This boost in response speed to the negative targets was almost as big as when thinking about a cockroach! It’s as though thinking of one’s partner spontaneously brought to mind a negative evaluation.

So while the mere thought of a romantic partner whom you love is enough to spark a nonconscious positive evaluation, we also found that it may simultaneously elicit a nonconscious negative evaluation. Perhaps when thinking about romantic partners, people can’t help but think about both the good and bad.

Research like our study is just beginning to reveal the complexity of these nonconscious feelings toward partners. Why might someone simultaneously hold such conflicting emotions?

Even a great relationship has storms as well as rainbows. <a href="" rel="nofollow noopener" target="_blank" data-ylk="slk:Katarzyna Grabowska/Unsplash;elm:context_link;itc:0;sec:content-canvas" class="link ">Katarzyna Grabowska/Unsplash</a>, <a href="" rel="nofollow noopener" target="_blank" data-ylk="slk:CC BY;elm:context_link;itc:0;sec:content-canvas" class="link ">CC BY</a>

Our findings fit with both theory and intuition. Even in the most satisfying and secure relationships, partners experience disagreements, frustrations and misunderstandings. And even the most supportive and responsive partners aren’t always available. Experiencing a negative emotion or interaction is not necessarily an issue. In fact, it seems to be a normal part of relationships.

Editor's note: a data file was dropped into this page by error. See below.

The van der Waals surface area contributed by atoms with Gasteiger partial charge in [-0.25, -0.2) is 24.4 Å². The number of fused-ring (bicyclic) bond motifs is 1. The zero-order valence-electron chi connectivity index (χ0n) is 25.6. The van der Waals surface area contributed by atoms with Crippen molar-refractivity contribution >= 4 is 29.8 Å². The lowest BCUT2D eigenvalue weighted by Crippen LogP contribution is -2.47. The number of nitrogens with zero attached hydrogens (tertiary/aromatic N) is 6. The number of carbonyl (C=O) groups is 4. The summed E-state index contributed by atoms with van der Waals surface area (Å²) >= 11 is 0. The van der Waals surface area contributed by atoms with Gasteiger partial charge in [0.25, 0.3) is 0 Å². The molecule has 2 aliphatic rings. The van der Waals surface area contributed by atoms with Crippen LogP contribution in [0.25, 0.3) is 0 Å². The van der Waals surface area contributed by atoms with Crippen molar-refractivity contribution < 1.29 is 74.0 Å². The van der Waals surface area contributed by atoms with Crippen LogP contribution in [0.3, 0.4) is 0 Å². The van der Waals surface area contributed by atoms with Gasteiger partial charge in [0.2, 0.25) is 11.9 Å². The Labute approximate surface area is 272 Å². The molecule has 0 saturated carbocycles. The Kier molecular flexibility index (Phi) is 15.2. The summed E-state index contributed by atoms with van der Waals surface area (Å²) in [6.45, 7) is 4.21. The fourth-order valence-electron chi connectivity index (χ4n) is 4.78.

Psychologists have long considered ambivalence to be pathological, characterized by anxiety and internal conflict, experienced only by a troubled few. Such consciously experienced ambivalence may well be problematic. But the sort of nonconscious ambivalence revealed by our research does not seem pathological. Rather, it appears typical and may occur even when you very much love your partner.

Research has found that positive nonconscious partner evaluations can predict relationship quality and stability. Now we need to figure out how negative nonconscious partner evaluations work.

So if you are feeling at some level a tinge of ambivalence towards your partner, know that you are far from alone. Perhaps on this Valentine’s Day, consider honoring your relationship by fully embracing the complexity of your feelings.

This article is republished from The Conversation, a nonprofit, independent news organization bringing you facts and trustworthy analysis to help you make sense of our complex world. It was written by: Vivian Zayas, Cornell University and Yuichi Shoda, University of Washington

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Vivian Zayas receives funding from National Science Foundation (Award ID: 1749554) and has received past funding from National Institutes of Health (PA-01-079) and (PA-95-029).

Yuichi Shoda received funding from the National Institute of Mental Health.